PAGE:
TimeStamp is part of SM?

Lex Spoon lex at cc.gatech.edu
Sun Jan 5 11:39:23 UTC 2003

tblanchard at mac.com wrote:
> I've been working on type conversions for the PostgreSQL driver and was 
> amazed to find that TimeStamp is not in the base image and appears to 
> be bundled with SqueakMap?!?!
> The TimeStamp class that is provided is a simple pair of Date and Time 
> - which is alright in isolation but I think we would need a TimeZone to 
> provide for universal timing across images.  But I don't see any TZ 
> support.  How is this handled now wrt to things like DVS where the 
> server may be in a different timezone than the client?  Or is it?
> Are we expecting to add TimeStamp to the base image in 3.4?  It seems 
> awfully useful.  If so, are there plans to introduce timezone support?

Don't overlook the ANSI DateAndTime class, included in the ANSI patches,
which appear to be the same thing.  I would love to see *all* of the
ANSI patches appear in a new version.  They do not cause trouble, and
they are better thought out in some cases than what is in standard
Squeak.  They also do not commit us to being ANSI compatible at all

The only bad part of the DateAndTime is that the support for getting a
timestamp-plus-offset from the OS never got put into the main
distribution of the ANSI patches.  This is extremely simple, but you do
have to add a primitive to the VM.  The primitive is even quite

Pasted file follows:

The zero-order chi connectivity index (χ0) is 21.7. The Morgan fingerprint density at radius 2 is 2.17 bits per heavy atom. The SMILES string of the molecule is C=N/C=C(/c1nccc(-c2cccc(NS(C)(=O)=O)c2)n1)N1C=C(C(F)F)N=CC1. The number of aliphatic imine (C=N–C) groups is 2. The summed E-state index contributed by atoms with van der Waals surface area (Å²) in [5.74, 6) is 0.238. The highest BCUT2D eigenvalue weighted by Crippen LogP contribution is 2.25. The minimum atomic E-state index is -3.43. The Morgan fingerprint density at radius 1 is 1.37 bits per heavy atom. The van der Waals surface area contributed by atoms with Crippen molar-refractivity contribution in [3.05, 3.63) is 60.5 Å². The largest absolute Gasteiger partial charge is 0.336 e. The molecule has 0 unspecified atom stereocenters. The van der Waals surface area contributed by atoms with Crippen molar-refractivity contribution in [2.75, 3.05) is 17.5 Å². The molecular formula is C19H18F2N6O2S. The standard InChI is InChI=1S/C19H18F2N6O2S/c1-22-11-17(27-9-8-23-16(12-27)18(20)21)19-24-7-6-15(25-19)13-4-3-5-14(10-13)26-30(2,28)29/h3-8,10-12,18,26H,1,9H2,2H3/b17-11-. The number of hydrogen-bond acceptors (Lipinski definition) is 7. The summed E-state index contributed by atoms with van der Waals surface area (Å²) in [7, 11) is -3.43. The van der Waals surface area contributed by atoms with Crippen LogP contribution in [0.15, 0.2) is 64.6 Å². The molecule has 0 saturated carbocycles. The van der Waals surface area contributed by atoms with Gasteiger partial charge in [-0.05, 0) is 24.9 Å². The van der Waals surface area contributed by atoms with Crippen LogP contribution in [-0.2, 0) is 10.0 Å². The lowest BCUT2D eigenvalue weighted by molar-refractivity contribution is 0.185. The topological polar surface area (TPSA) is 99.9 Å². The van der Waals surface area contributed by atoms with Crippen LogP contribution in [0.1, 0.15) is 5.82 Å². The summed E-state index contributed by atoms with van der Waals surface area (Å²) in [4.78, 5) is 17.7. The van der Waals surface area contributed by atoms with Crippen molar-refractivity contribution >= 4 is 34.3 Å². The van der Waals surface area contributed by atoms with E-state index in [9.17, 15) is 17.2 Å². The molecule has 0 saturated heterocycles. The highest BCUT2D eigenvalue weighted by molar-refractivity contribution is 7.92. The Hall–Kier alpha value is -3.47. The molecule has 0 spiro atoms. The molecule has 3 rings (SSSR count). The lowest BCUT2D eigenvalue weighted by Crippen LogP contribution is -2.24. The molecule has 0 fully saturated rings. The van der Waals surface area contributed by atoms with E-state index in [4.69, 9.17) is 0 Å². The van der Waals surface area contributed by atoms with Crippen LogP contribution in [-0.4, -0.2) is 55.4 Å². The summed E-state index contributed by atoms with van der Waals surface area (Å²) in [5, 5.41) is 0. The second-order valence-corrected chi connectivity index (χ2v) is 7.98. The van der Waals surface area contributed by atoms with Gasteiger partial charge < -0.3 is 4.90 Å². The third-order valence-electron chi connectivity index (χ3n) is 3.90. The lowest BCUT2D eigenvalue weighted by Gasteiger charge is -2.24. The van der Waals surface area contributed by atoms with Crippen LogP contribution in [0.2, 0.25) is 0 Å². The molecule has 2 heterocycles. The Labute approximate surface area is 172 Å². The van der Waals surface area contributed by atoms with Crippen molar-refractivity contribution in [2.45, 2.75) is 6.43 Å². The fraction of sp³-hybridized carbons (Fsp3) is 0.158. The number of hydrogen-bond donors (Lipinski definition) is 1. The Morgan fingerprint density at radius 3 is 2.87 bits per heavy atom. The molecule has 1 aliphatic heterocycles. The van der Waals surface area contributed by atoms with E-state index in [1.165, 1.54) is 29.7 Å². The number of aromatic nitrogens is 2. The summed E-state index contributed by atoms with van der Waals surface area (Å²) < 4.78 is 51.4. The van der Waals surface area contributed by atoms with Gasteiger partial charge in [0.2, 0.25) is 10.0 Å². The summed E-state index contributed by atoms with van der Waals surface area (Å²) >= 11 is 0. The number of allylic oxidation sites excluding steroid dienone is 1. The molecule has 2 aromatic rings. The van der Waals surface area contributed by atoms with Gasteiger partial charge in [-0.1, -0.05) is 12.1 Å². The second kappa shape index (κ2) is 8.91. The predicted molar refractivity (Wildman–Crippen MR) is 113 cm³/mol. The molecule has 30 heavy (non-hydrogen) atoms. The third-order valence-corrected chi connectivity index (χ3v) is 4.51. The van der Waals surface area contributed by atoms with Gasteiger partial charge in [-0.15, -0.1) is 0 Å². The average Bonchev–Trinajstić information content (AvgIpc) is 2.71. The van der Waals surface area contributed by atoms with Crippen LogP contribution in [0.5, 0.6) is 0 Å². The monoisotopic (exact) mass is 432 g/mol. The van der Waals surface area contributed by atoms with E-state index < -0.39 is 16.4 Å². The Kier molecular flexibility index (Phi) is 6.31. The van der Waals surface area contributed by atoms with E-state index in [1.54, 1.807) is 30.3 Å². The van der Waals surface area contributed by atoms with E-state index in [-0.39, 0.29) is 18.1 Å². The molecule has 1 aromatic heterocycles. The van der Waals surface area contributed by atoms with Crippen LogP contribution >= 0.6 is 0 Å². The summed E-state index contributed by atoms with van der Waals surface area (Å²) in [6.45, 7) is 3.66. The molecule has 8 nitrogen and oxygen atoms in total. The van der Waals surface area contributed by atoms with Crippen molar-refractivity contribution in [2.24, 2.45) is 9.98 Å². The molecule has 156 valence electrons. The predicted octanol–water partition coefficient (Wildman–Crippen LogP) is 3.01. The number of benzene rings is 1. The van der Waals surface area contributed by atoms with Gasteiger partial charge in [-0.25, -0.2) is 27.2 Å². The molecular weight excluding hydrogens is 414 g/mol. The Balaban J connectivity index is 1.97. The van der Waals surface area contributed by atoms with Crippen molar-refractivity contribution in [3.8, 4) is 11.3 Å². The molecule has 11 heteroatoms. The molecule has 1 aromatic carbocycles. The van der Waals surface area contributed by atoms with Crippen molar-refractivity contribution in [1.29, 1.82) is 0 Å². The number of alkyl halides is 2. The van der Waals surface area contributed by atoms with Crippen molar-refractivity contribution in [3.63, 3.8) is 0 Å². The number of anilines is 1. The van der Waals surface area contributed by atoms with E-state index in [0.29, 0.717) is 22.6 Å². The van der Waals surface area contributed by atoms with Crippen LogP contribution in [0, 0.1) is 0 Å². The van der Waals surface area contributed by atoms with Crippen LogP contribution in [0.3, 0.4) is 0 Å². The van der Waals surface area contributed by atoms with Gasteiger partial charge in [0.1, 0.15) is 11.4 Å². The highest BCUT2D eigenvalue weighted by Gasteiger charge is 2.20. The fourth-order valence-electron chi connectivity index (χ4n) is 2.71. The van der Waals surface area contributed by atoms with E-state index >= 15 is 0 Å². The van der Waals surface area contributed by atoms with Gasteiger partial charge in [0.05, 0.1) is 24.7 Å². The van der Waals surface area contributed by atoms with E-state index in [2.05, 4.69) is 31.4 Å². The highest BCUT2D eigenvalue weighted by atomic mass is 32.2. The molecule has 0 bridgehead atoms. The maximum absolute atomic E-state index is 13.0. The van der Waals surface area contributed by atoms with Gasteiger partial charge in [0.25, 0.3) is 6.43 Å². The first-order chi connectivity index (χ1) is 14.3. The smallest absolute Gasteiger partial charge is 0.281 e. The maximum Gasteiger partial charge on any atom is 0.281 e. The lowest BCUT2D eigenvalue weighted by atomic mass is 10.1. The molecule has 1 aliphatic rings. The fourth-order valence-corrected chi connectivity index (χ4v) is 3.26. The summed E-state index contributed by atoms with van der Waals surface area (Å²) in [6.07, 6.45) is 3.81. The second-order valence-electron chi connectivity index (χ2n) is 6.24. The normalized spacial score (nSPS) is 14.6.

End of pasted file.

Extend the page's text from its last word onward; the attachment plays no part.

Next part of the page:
portable: gettimeofday() provides all that you need, and this function
is probably widely available.  The primitive simply returns both the
local time and the UTC time, which can be conveniently encoded as two or
four integers (I forget how many).  I even coded this up once, but it
never gained much interest for some reason.

Also, the ANSI patches do not include much support for real timezone
calculations.  For example, they don't let you convert a UTC time to an
eastern US time.  However, note that this kind of calculation is quite

At the least, a package supporting this stuff should probably restrict
itself to the timezone that the machine is running in; every country in
the world is allowed to have its own timezone regulations, and so
dealing with arbitrary timezones sounds quite tough.  As a practical
Unix example, consider curses and its termcap database.  It's hard to
keep the databases up to date on every machine you use, and ultimately
you even run into people using a string like "xterm" to mean different
things!  Timezone databases would likely have similar problems, even
though they are more carefully regulated.

I'd be happy to be shown otherwise--ie, that there is a timezone package
floating around which has tons of support, as opposed to just reading in
the raw database from disk.  If someone has worked out some thorough
timezone calculation for Smalltalk, that would certainly be excellent. 
(Though I'd still wonder how often it is useful, as compared to the
simple UTC-plus-offset).


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